“They come in after the fish,” Paul said. “Same as the basking sharks.”
“And Bella.” Martin laughed. Paul turned to see Bella snarfling up dozens of the small fish stranded on the shore. They were too small to present a choking hazard so Paul let her be. Hopping from one carcass to the next, it was the most animated she’d been in months.
“Well, I best keep going,” Paul said. “We’ll see ya, Martin.”
“See ya, Paul.”
The wet, hard sand of low tide made for easier walking. Paul had a good pair of walking shoes his wife, Linda bought him at the Aldi. Ever since the diagnosis, he’d decided not to go gently into any damn night and was going to fight all the way. At sixty-five, old was a constantly moving target and he meant to outlive all the old geezers on the Strand.
Fat chance of that, the surf mocked. Your lungs are blacker than my deepest depths.
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Paul picked up one of the smooth stones stranded on the shore by the tide and threw it back in the water. “That’s what I think of your opinion.”
It was ironic. He’d never smoked a day in his life and yet somehow here he was, dying of lung cancer. They said it was that radon – their bungalow was built on a mountain of the toxic stuff. Thankfully, Linda and the kids seemed okay. For now. Linda said the sea air would do him good. Nevermind, his lungs hacked like broken glass when he went home. The doctors had given him three months but here he was two years later, still walking this beach. He guessed Linda was right. As usual.
They’d discovered the cancer in Bella around the same time his x-rays came back with more shadows than the sea on a cloudy day. Paul felt worse about that than he did his own lot but there was no sense laying down and letting the devil do his work, they had to fight all the way.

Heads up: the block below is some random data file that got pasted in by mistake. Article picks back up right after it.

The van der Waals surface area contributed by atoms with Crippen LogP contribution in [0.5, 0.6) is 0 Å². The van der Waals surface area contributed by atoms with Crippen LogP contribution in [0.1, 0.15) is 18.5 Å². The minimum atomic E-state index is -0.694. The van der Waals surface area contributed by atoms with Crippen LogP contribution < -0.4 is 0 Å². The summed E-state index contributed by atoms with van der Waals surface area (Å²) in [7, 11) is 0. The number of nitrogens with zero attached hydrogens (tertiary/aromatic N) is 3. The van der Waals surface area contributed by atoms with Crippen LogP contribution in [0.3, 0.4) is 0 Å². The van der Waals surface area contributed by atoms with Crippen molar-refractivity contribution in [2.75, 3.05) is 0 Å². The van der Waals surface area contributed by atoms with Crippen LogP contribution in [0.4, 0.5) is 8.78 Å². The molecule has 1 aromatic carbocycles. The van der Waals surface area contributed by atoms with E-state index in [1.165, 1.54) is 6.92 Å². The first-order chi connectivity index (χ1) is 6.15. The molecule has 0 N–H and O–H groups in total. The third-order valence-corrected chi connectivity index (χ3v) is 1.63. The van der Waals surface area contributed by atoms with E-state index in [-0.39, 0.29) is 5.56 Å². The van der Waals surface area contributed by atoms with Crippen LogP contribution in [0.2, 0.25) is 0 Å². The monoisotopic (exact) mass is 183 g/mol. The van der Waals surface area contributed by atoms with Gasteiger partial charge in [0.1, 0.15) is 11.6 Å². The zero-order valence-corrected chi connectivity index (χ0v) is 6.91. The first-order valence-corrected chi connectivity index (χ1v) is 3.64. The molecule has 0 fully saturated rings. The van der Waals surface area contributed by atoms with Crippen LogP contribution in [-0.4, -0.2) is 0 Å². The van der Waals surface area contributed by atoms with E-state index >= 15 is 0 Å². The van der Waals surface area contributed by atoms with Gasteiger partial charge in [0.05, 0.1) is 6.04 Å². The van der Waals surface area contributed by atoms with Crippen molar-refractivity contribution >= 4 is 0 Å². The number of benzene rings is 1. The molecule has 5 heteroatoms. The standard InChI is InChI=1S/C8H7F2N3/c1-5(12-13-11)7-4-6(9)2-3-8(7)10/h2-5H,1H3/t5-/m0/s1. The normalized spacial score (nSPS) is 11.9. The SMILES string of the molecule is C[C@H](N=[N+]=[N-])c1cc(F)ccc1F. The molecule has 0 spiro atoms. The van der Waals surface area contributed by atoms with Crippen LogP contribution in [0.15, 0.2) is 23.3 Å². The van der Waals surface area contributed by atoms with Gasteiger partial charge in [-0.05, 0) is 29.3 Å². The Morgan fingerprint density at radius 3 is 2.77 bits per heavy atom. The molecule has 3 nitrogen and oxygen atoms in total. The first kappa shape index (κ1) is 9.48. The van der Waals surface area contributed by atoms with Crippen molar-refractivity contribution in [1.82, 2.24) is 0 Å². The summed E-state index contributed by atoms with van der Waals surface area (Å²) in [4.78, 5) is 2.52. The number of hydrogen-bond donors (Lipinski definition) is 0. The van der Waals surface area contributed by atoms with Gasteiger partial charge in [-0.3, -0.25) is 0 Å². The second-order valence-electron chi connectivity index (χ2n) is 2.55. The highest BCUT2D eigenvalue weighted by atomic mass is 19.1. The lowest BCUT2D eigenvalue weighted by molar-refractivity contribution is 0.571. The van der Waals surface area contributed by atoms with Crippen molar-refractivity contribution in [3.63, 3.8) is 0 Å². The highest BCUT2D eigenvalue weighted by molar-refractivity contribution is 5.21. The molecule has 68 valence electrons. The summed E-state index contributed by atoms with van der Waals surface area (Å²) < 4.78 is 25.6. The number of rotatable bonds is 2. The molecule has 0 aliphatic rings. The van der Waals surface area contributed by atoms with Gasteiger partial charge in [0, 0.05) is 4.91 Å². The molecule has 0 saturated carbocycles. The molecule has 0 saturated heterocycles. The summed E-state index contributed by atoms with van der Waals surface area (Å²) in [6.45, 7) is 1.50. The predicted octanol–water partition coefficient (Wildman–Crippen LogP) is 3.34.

“It’s not our time to go old Bella and that’s that.” He said, patting Bella on the head.
They were nearly out to Black Rock now and sure, who would be coming down but Seamie O’Sullivan with his six greyhounds.
“Ah here you are, Paul.” Seamie said. “How’s the chest?”
“Fine enough,” Paul replied, keeping an eye on a pup who sniffed round Bella’s hindquarters, looking to play. Bella was more interested in finding more fish than chasing a pup around, even if she was able. “How’s the pup?”
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“It’s like having a toddler around the house, so it is. Keeps me young.”
Seamie was young. Well, younger than the rest of them. Only sixty, he’d done well for himself in farm equipment sales, then sold out to an American conglomerate. Now, he trained the greyhounds and travelled.
“Better keep going,” Seamie said, the dogs pulling on their leads.
“Right so, Seamie.”
At Black Rock, Paul sat on a grassy dune and pulled a bacon sarnie from his pocket. Linda has wrapped it up in some tin foil and it was still warm. There was little better in life than a bacon sarnie after a bit of fresh air. Obviously, Bella agreed ‘cause once she caught wind of it, she gave up sniffing for fish and sat at his feet, eyes tracking his every movement. Paul ate one half and threw the other to Bella.
“Got to enjoy it while we can Bella.” Paul said while removing his shoes and socks and digging his feet into the brittle sand. He loved the sea. That one year he and Linda had moved to the midlands to take care of her mum was the worst year of his life. After that, he vowed never to be that far from it again.
The sun took the opportunity to show itself so Paul lay back and closed his eyes. The lullaby of the waves as they crashed into shore soon had him drifting. Memories like seagrass waved in the ocean of his mind.
It was Bella’s bark that brought him to. She was agitated about something.
“Bella.” Paul said. “Come here, girl.”
Bella whimpered and cried as she pawed him. “Come on, girl,” Paul said, shading his eyes against the sun, now so bright it was like God had cast diamonds on the water. “It’s time to go.”